Appendix: Instructions 21

    References 25

  • LIST OF TABLES AND FIGURES

    Table page

    1 A Comparison of Shepard, Hovland and Jenkins' Type 1 and Type VI Classifications with the Classifications in the Present Study Termed Two, One, and Zero Relevant Dimensions 4

    2 Shepard, Hovland, and Jenkins' (1961) Types of Classifications in Symbolic Notation 5

    3 Percent of Ss that used a Given Adjective to Describe Given Noun: Data from Ramsay (R), Underwood and Richardson (U & R), and Mayzner and Tresselt (M & 10

    4 Correlation Between Association Values found by Ramsay and by Mayzner and Tresselt for the Concept White 11

    5 Pearson Product-Moment Correlation Coefficients for Asso- ciational Values found by Underwood and Richardson (U & Mayzner and Tresselt (U & T), and Ramsay 11

    6 Association Values for Instances Hypothesized to Fit the Categories Hard-Brown and Soft-Brown 11

    The 16 Verbal Instances 11

    8 The 16 Figural Instances 12

    9 Summary Table for Analysis of Variance on Total Number Correct Responses 15

    10 Mean Number Correct for Treatment Groups 15

    11 Summary Table for the Analysis of Variance on Mean Time per Instance 17

    12 Labels given to the Four Categories by Ss in the R-1 Verbal Treatment Group 18

    Figure

    1 Six Types of Classifications (from Shepard, Hovland, & Jenkins, 1961) 4

    vii

  • Figure

    2 Performance of Treatment Groups as a Function of Type of Material and Type of Classification

    3 Percentage of Correct Responses as a Function of Treatment Group and Number of Blocks of Trials Completed

    viii

    page

    16

    17

  • ABSTRACT

    A set of verbal materials analogous to a set of dimensionalized figural materials was constructed. The figural stimuli were 16 H-patterns, the com- binations of values of the four binary dimensions of color (red or green), size (large or small), number (one or two), and orientation (upright or tilted). The verbal stimuli were 16 nouns, four sets of four, which had been shown to be associated with four adjectival categories; hard-white, soft-white, hard- brown, and soft-brown. Two hypotheses were tested; (1) that the difficulty of three classifications would be an inverse function of the number of relevant dimensions composing the classifications , and (2) that figural instances would be more difficult to categorize correctly than verbal instances.

    The Ss, 36 male college students, were run individually in one of six treatments, with six Ss randomly assigned to each group. The experiment was a 3 x 2 factorial design with three types of classification (0, 1, or 2 relevant dimensions) and two types of material (figural or verbal instances). The task was to learn to categorize the instances into four groups of four. Instances were presented sequentially and Ss responded by pushing one of four response buttons. Correct responses were reinforced by a green feedback light over the button pushed; for a wrong response, a red light came on over the button pushed and a green light over the correct button. Presentation of instances and feed- back was automated. Criterion performance was correct categorization of a block of 16 instances or 15 such blocks.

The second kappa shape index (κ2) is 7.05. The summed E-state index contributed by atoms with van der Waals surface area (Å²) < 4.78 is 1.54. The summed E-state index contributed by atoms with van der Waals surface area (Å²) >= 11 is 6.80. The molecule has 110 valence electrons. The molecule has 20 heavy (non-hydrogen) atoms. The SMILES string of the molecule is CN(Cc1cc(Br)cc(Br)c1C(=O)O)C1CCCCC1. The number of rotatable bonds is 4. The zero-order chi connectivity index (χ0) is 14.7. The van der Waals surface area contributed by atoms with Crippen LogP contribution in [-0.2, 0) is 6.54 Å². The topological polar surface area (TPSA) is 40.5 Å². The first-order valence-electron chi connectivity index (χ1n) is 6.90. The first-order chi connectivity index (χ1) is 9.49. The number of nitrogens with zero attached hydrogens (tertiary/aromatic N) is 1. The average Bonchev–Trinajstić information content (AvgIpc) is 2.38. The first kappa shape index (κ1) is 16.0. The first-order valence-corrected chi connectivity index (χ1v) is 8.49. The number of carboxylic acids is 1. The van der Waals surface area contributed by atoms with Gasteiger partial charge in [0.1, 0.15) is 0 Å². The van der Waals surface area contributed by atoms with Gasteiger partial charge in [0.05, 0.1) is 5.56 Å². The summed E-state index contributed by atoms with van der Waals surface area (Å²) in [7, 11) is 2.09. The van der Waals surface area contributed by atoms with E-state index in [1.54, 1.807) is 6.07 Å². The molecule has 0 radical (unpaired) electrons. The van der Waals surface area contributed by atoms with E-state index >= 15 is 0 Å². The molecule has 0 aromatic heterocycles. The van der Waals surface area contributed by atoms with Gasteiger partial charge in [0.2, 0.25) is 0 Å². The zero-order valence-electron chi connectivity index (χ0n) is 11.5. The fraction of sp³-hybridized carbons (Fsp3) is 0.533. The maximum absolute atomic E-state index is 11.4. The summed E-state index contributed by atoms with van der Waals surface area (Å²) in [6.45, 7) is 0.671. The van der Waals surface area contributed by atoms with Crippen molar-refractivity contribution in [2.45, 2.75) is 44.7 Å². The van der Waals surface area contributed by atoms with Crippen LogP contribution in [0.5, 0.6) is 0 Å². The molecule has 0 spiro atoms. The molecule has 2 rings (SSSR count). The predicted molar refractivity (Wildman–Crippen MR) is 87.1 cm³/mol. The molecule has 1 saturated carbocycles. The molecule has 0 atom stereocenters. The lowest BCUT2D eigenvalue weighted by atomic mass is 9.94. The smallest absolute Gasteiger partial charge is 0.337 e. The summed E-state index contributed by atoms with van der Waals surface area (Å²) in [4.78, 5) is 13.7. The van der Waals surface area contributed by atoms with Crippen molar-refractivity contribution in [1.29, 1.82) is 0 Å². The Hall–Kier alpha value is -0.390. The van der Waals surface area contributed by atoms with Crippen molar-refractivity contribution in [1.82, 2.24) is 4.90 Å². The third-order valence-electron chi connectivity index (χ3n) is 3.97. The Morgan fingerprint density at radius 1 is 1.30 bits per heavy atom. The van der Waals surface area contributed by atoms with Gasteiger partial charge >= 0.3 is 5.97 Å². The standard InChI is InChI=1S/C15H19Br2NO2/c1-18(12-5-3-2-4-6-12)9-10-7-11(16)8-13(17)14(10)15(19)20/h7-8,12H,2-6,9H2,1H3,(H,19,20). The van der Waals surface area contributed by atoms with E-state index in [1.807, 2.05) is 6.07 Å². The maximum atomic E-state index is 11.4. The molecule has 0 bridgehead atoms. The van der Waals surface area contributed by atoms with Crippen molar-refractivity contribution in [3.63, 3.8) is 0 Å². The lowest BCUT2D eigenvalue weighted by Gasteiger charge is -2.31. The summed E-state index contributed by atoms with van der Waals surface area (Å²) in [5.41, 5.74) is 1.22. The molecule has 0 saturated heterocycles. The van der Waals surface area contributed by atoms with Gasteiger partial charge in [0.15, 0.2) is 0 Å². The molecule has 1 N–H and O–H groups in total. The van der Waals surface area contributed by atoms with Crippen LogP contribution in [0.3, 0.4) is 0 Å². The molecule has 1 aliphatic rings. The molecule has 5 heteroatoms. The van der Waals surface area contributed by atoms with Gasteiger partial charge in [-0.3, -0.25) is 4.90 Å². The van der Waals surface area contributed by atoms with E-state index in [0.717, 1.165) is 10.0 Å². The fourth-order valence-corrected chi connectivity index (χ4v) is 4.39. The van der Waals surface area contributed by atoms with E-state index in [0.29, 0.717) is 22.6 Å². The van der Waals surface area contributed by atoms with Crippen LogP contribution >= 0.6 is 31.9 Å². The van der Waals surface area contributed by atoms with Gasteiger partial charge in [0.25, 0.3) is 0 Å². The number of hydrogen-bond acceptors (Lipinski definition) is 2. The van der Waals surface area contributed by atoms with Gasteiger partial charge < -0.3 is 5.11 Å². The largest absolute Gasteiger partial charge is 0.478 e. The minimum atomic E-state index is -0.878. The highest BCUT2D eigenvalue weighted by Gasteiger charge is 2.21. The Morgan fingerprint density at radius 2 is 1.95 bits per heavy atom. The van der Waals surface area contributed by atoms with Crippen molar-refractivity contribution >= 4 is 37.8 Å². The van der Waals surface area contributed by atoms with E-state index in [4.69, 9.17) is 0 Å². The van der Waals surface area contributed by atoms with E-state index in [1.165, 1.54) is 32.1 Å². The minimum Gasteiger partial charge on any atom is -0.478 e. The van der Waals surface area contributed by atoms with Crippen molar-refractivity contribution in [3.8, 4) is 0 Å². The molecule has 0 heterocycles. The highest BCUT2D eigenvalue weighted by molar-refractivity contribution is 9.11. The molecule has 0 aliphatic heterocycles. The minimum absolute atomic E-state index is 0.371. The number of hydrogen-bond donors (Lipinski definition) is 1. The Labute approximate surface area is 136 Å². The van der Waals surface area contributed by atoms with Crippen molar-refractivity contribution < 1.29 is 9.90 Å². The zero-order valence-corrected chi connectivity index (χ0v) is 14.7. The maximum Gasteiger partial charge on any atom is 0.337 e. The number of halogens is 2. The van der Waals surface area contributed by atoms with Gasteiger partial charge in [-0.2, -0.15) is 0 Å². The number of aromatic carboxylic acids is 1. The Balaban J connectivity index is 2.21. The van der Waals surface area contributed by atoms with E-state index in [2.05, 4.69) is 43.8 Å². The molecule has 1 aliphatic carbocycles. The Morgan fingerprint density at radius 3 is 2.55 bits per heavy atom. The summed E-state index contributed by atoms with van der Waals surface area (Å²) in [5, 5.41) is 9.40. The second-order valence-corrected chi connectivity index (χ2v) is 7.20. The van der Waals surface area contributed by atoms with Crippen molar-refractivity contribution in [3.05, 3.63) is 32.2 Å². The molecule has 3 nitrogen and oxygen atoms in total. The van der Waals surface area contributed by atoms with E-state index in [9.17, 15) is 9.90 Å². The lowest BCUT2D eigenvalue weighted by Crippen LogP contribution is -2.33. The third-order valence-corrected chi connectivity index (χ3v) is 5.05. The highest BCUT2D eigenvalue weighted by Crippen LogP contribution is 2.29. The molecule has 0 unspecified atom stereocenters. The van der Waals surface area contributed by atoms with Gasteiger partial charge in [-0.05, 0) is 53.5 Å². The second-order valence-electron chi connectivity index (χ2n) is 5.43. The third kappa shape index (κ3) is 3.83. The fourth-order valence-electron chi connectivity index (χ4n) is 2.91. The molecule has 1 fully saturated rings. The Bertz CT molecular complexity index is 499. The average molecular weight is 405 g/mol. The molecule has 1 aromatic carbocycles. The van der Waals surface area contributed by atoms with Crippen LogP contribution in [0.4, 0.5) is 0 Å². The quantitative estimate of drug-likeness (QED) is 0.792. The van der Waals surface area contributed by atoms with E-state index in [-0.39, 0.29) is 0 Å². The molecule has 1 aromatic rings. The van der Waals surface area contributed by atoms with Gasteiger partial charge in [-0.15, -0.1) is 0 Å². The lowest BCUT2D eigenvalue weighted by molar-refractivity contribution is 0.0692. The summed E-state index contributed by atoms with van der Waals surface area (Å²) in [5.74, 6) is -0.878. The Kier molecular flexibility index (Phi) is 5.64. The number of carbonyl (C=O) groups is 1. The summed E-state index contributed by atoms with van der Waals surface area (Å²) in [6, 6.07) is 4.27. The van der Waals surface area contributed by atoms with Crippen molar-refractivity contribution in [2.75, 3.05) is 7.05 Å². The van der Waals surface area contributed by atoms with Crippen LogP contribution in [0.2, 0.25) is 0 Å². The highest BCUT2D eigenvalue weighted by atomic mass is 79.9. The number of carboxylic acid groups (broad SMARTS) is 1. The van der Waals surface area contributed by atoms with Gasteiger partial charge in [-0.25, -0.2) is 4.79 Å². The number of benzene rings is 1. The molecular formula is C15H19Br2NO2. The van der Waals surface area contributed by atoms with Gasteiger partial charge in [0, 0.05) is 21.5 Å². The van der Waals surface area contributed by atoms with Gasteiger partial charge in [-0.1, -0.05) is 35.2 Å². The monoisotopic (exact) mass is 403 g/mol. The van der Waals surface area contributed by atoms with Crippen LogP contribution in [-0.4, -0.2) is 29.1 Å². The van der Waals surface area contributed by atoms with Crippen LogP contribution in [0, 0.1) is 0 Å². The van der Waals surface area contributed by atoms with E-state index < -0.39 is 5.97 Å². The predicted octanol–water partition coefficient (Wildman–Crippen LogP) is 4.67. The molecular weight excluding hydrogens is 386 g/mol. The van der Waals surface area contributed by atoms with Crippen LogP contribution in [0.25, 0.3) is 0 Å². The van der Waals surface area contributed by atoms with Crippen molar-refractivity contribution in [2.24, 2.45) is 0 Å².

An analysis of correct responses revealed that type of classification, type of material, and the interaction of these effects were significant sources of variation (p < .001). Subsequent tests showed the order of difficulty of the classifications (from most to least difficult) was 0 = 1 > 2 for the figural mate- rial and 0 > 1 = 2 for the verbal material. In the 0 and 1 conditions, figural material was more difficult than verbal material, while in the 2 condition there was no difference between the types of material. The Ss spent longer mean times per instance on the figural material than on the verbal material (p < .01). The hypotheses were thus supported, but needed to be qualified because of the significant interaction. Alternative interpretations of the results were discussed.

    ix

    -

  • INTRODUCTION

    The 'study of concept learning in the United States since 1950 has typically been approached through the use of three types of stimulus ma- terial. These types might be described as con- crete, figural, and verbal materials. Concrete materials are frequently used where subjects (as) are young children and where procedures are based on the theoretical formulations of Jean Piaget. The use of figural or verbal ma- terials would also seem to be determined, to some extent, by the theoretical orientation of the experimenter. Thus, experimenters inter- ested in describing quantitatively and in manipu- lating the amount of information transmitted by various instances tend to use figural stimuli generated by combinations of values of binary d